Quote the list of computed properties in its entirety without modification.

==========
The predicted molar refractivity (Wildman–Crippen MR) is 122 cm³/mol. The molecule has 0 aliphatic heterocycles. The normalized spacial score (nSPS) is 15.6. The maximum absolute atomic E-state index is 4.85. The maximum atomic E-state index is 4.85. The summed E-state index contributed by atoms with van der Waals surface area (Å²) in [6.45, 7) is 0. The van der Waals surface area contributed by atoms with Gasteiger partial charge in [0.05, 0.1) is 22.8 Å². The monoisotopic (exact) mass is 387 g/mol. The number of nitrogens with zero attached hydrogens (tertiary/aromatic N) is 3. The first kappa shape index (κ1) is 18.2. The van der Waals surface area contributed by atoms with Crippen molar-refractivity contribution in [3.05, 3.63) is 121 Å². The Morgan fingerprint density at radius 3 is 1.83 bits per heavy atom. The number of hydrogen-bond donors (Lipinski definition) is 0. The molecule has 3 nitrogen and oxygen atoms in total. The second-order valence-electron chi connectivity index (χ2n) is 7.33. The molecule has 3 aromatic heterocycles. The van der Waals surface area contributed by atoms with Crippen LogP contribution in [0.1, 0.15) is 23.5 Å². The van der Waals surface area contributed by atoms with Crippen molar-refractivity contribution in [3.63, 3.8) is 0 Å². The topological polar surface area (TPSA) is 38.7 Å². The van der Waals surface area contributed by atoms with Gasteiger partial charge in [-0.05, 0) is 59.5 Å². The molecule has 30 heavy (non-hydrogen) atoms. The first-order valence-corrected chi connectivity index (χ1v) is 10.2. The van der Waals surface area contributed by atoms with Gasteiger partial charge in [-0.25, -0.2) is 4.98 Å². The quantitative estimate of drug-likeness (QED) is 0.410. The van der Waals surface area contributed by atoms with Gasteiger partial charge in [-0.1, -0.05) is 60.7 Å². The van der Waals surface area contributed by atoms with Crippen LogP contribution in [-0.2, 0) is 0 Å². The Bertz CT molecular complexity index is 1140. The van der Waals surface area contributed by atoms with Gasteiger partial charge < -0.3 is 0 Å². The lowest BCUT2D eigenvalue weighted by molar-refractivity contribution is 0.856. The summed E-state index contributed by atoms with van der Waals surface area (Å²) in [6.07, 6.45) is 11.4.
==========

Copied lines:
The predicted molar refractivity (Wildman–Crippen MR) is 122 cm³/mol. The molecule has 0 aliphatic heterocycles. The normalized spacial score (nSPS) is 15.6. The maximum absolute atomic E-state index is 4.85. The maximum atomic E-state index is 4.85. The summed E-state index contributed by atoms with van der Waals surface area (Å²) in [6.45, 7) is 0. The van der Waals surface area contributed by atoms with Gasteiger partial charge in [0.05, 0.1) is 22.8 Å². The monoisotopic (exact) mass is 387 g/mol. The number of nitrogens with zero attached hydrogens (tertiary/aromatic N) is 3. The first kappa shape index (κ1) is 18.2. The van der Waals surface area contributed by atoms with Crippen molar-refractivity contribution in [3.05, 3.63) is 121 Å². The Morgan fingerprint density at radius 3 is 1.83 bits per heavy atom. The number of hydrogen-bond donors (Lipinski definition) is 0. The molecule has 3 nitrogen and oxygen atoms in total. The second-order valence-electron chi connectivity index (χ2n) is 7.33. The molecule has 3 aromatic heterocycles. The van der Waals surface area contributed by atoms with Crippen LogP contribution in [0.1, 0.15) is 23.5 Å². The van der Waals surface area contributed by atoms with Crippen molar-refractivity contribution in [3.63, 3.8) is 0 Å². The topological polar surface area (TPSA) is 38.7 Å². The van der Waals surface area contributed by atoms with Gasteiger partial charge in [-0.05, 0) is 59.5 Å². The molecule has 30 heavy (non-hydrogen) atoms. The first-order valence-corrected chi connectivity index (χ1v) is 10.2. The van der Waals surface area contributed by atoms with Gasteiger partial charge in [-0.25, -0.2) is 4.98 Å². The quantitative estimate of drug-likeness (QED) is 0.410. The van der Waals surface area contributed by atoms with Gasteiger partial charge in [-0.1, -0.05) is 60.7 Å². The van der Waals surface area contributed by atoms with Crippen LogP contribution in [-0.2, 0) is 0 Å². The Bertz CT molecular complexity index is 1140. The van der Waals surface area contributed by atoms with Gasteiger partial charge < -0.3 is 0 Å². The lowest BCUT2D eigenvalue weighted by molar-refractivity contribution is 0.856. The summed E-state index contributed by atoms with van der Waals surface area (Å²) in [6.07, 6.45) is 11.4.